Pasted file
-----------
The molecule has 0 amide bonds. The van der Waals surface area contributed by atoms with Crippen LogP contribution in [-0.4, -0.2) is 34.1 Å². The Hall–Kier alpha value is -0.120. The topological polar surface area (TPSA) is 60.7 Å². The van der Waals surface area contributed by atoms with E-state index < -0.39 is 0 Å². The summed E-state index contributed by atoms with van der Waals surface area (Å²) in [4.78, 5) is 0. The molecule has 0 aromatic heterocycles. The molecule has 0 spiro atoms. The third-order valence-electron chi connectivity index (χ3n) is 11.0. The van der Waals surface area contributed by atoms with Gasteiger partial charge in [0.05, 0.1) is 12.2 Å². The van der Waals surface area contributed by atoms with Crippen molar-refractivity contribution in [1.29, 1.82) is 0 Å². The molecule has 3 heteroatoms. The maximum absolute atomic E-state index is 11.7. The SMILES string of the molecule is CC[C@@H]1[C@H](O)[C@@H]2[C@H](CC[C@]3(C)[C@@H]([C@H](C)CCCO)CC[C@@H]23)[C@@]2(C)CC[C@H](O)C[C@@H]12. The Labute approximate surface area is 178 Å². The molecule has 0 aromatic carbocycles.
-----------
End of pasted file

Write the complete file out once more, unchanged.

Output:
The molecule has 0 amide bonds. The van der Waals surface area contributed by atoms with Crippen LogP contribution in [-0.4, -0.2) is 34.1 Å². The Hall–Kier alpha value is -0.120. The topological polar surface area (TPSA) is 60.7 Å². The van der Waals surface area contributed by atoms with E-state index < -0.39 is 0 Å². The summed E-state index contributed by atoms with van der Waals surface area (Å²) in [4.78, 5) is 0. The molecule has 0 aromatic heterocycles. The molecule has 0 spiro atoms. The third-order valence-electron chi connectivity index (χ3n) is 11.0. The van der Waals surface area contributed by atoms with Gasteiger partial charge in [0.05, 0.1) is 12.2 Å². The van der Waals surface area contributed by atoms with Crippen molar-refractivity contribution in [1.29, 1.82) is 0 Å². The molecule has 3 heteroatoms. The maximum absolute atomic E-state index is 11.7. The SMILES string of the molecule is CC[C@@H]1[C@H](O)[C@@H]2[C@H](CC[C@]3(C)[C@@H]([C@H](C)CCCO)CC[C@@H]23)[C@@]2(C)CC[C@H](O)C[C@@H]12. The Labute approximate surface area is 178 Å². The molecule has 0 aromatic carbocycles.